~ Paul Thomas Anderson To Mark Kermode

    ReplyDelete
    Replies
    1. Whoa. Yeah, that is not promising.

      Delete
  3. I share your sentiments exactly. I went from being a huge PTA fan to the point that I realise I've been overplaying my interest in the rest due largely on the strength of Boogie Nights. If I'm completely honest, I think I would hardly care as much as I do about him if that movie were removed from his filmography. The rest are good, some very good even, but Boogie Nights was the only one that combined his knack for emotional complexity, sprawling epic storylines AND fun characters + narrative. He was like a one-man Coen Brothers with that, but now his films (with the exception of Punch Drunk Love) seem too droll and academic for my tastes. Oh well, here's to hopefully enjoying Inherent Vice when I get around to seeing it.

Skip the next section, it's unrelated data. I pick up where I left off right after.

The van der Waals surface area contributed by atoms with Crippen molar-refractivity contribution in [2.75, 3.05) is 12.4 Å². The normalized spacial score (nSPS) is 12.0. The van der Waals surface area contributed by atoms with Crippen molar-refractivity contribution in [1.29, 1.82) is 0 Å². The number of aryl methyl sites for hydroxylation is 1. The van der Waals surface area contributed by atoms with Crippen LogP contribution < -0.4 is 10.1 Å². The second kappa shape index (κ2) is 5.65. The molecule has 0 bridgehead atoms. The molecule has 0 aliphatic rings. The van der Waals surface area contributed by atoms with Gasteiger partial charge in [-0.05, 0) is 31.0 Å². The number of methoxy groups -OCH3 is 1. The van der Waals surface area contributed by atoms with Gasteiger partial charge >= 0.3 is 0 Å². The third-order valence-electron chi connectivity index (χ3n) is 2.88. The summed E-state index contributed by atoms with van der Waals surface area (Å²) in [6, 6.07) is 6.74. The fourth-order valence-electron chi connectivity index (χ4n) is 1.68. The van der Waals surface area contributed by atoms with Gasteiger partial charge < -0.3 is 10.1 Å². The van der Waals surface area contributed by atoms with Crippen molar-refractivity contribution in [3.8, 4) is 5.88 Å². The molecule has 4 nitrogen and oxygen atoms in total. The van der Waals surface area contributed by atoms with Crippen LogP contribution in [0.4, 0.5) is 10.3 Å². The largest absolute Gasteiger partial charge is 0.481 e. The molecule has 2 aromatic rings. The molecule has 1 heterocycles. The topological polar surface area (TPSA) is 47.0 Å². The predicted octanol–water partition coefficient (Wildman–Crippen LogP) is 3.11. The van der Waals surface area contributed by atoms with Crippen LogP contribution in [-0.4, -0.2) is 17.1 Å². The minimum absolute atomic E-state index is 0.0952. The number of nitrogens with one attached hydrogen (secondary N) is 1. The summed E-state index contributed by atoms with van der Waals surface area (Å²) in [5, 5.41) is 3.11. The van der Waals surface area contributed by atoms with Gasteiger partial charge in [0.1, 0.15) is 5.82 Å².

ReplyDelete
    Replies
    1. Academic is a great term for how I feel about PTA's last 3 movies. They feel (to me at least) like they're strictly for the Film Comment crowd.

      Delete
  4. I don't think PTA evolving as an artist is a problem. I miss PTA's bleeding heart stuff in the same way I miss Tarantino's 90's crime stuff. I miss it, but I don't necessarily want him to go back to that place. I want him to go where he wants to go.

    I think The Master is his best movie :v

    ReplyDelete
    Replies